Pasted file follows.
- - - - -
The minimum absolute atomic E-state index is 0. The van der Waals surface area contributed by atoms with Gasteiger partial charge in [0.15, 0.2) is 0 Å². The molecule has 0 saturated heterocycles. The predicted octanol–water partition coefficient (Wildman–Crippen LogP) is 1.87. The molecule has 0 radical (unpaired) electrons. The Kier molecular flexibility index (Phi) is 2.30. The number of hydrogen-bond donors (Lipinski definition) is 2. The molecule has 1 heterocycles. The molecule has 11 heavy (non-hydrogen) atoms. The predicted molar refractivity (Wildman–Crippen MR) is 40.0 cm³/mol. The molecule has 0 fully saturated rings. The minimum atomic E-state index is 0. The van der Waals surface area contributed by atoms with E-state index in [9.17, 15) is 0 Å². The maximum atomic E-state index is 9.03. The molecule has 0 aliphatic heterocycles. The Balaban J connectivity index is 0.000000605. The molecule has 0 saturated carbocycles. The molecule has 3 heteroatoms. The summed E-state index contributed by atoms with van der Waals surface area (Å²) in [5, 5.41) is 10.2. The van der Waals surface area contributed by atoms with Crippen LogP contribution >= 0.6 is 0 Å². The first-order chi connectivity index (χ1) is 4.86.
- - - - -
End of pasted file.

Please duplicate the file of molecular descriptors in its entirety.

The minimum absolute atomic E-state index is 0. The van der Waals surface area contributed by atoms with Gasteiger partial charge in [0.15, 0.2) is 0 Å². The molecule has 0 saturated heterocycles. The predicted octanol–water partition coefficient (Wildman–Crippen LogP) is 1.87. The molecule has 0 radical (unpaired) electrons. The Kier molecular flexibility index (Phi) is 2.30. The number of hydrogen-bond donors (Lipinski definition) is 2. The molecule has 1 heterocycles. The molecule has 11 heavy (non-hydrogen) atoms. The predicted molar refractivity (Wildman–Crippen MR) is 40.0 cm³/mol. The molecule has 0 fully saturated rings. The minimum atomic E-state index is 0. The van der Waals surface area contributed by atoms with E-state index in [9.17, 15) is 0 Å². The maximum atomic E-state index is 9.03. The molecule has 0 aliphatic heterocycles. The Balaban J connectivity index is 0.000000605. The molecule has 0 saturated carbocycles. The molecule has 3 heteroatoms. The summed E-state index contributed by atoms with van der Waals surface area (Å²) in [5, 5.41) is 10.2. The van der Waals surface area contributed by atoms with Crippen LogP contribution >= 0.6 is 0 Å². The first-order chi connectivity index (χ1) is 4.86.